If you need a low-down payment mortgage and you don’t have the best credit score, an FHA home loan can help you get the keys to homeownership. The FHA home loan program has been around since 1934 making homeownership affordable for many.
With the new year underway, the Federal Housing Administration recently announced changes to its program for 2015—changes that benefit many would-be buyers and anyone refinancing to an FHA home loan.
1. Reduced Mortgage Insurance Premiums
FHA home loans only require a 3.5% down payment, which has been a godsend for borrowers who can’t save the traditional 20%. Unfortunately, anyone who puts down less than 20% is required to pay an annual mortgage insurance premium (MIP), which is paid over 12 installment payments and included in the mortgage payment. Borrowers who pay MIP have higher monthly payments than those who don’t, but there’s good news for anyone who closes on an FHA home loan after January 26, 2015.
On January 9, 2015, the Federal Housing Administration announced an upcoming reduction in annual mortgage insurance premiums. For borrowers, this means more money in their pocket every month. This change applies to mortgages greater than 15 years. The reduction of 5% will reduce current mortgage insurance premiums from 1.35% to 0.85% for borrowers to put down less than 5%, and from 1.30% to 0.80% for borrowers who put down more than 5%.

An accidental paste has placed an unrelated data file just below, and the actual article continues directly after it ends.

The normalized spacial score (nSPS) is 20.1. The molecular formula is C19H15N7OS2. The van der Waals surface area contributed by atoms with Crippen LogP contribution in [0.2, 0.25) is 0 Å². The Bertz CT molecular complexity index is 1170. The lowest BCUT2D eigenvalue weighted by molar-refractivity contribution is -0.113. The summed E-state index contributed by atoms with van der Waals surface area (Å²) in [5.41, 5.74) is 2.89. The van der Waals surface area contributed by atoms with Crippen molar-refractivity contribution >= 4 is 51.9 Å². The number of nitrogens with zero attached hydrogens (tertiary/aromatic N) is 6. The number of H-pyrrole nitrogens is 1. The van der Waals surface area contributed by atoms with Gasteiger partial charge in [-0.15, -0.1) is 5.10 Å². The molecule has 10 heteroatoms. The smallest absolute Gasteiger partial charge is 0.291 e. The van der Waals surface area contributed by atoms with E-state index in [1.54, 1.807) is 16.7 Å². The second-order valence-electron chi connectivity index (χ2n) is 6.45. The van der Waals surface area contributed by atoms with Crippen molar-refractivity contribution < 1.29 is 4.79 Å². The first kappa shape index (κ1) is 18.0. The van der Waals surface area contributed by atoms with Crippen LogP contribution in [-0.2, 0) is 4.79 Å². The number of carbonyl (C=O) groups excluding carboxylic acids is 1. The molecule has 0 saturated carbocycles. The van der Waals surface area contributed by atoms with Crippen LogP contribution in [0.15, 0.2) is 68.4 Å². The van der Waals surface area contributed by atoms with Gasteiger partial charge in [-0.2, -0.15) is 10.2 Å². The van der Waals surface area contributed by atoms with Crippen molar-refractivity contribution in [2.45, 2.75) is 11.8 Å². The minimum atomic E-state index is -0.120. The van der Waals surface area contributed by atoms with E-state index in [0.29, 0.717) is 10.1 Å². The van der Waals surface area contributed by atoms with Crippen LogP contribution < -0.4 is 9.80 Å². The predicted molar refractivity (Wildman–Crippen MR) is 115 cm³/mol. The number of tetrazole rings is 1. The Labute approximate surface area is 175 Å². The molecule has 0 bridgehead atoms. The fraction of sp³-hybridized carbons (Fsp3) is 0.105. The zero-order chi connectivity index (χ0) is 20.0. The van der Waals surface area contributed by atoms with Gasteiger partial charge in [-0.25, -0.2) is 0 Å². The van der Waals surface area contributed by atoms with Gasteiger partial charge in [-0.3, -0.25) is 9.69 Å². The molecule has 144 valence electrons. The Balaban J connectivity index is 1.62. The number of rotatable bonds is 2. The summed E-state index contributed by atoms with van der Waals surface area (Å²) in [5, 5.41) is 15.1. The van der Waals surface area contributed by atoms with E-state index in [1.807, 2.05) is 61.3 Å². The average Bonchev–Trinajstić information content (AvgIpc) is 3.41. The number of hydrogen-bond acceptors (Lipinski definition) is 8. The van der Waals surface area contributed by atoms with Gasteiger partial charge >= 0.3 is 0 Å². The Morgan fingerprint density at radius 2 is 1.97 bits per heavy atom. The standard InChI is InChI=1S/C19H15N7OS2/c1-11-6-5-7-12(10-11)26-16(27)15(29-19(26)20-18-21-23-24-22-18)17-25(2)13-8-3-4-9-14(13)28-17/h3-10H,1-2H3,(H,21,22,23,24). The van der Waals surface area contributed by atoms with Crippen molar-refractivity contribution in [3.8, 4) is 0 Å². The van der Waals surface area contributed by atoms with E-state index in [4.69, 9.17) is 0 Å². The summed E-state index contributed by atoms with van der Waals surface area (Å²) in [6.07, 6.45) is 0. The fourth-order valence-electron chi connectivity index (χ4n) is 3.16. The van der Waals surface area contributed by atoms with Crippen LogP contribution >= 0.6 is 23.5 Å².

2. Elimination of Post-Payment Interest Charges
Some conventional mortgage loans charge a prepayment penalty, which is a fee borrowers pay their lender for paying off the mortgage in full within the first two to three years. FHA home loans have something similar, called a post-payment interest charge.
Basically, if you pay off your mortgage early either by selling or refinancing, your mortgage lender might charge interest for the entire month, regardless of when you actually paid off the mortgage. For example, if you paid off a mortgage on September 3, your lender would charge interest through September 30. New rules, however, get rid of this extra cost. Post-payment interest charges are eliminated beginning January 21, 2015. Lenders can only charge interest up until the date a borrower pays off his loan.
3. Advance Notice for Rate Adjustments
Adjustable-rate mortgages typically start with a rate lowered than fixed-rate mortgages. Unlike a fixed-rate, which has a set rate for the life of the loan, an adjustable-rate mortgage has a temporary fixed rate — one to five years — and then the rate adjusts annually depending on the market. Previously, FHA home loan lenders gave borrowers a 25-day notice of rate increases. Effective January 10, 2015, lenders must give borrowers with an FHA-insured adjustable-rate mortgage a 60- to 120-day notice of any changes to the monthly payment. This provides borrowers additional time to prepare for higher mortgage payments.
Buying a house is arguably one of the most expensive transactions you’ll ever make in your life. And unfortunately, lack of funds is a home buying hurdle for many people. However, with an FHA home loans, affording a property has become much easier.